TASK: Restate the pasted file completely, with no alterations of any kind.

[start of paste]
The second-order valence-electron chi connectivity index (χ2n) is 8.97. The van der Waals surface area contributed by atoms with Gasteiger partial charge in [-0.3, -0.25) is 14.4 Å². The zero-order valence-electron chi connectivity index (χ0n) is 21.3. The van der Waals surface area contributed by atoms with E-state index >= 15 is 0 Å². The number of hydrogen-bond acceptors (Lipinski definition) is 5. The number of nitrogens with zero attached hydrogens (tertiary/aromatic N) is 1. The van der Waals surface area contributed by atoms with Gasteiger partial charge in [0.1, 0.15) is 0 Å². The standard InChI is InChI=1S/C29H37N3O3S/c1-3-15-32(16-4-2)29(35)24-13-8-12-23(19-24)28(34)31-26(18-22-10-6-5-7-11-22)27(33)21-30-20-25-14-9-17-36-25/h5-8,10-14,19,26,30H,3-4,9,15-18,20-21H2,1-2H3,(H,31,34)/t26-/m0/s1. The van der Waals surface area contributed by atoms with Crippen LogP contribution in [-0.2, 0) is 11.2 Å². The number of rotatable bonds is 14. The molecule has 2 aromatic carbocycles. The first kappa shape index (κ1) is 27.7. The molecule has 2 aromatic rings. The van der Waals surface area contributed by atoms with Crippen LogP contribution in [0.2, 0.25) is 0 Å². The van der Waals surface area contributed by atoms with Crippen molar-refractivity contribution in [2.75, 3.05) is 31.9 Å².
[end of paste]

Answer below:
The second-order valence-electron chi connectivity index (χ2n) is 8.97. The van der Waals surface area contributed by atoms with Gasteiger partial charge in [-0.3, -0.25) is 14.4 Å². The zero-order valence-electron chi connectivity index (χ0n) is 21.3. The van der Waals surface area contributed by atoms with E-state index >= 15 is 0 Å². The number of hydrogen-bond acceptors (Lipinski definition) is 5. The number of nitrogens with zero attached hydrogens (tertiary/aromatic N) is 1. The van der Waals surface area contributed by atoms with Gasteiger partial charge in [0.1, 0.15) is 0 Å². The standard InChI is InChI=1S/C29H37N3O3S/c1-3-15-32(16-4-2)29(35)24-13-8-12-23(19-24)28(34)31-26(18-22-10-6-5-7-11-22)27(33)21-30-20-25-14-9-17-36-25/h5-8,10-14,19,26,30H,3-4,9,15-18,20-21H2,1-2H3,(H,31,34)/t26-/m0/s1. The van der Waals surface area contributed by atoms with Crippen LogP contribution in [-0.2, 0) is 11.2 Å². The number of rotatable bonds is 14. The molecule has 2 aromatic carbocycles. The first kappa shape index (κ1) is 27.7. The molecule has 2 aromatic rings. The van der Waals surface area contributed by atoms with Crippen LogP contribution in [0.2, 0.25) is 0 Å². The van der Waals surface area contributed by atoms with Crippen molar-refractivity contribution in [2.75, 3.05) is 31.9 Å².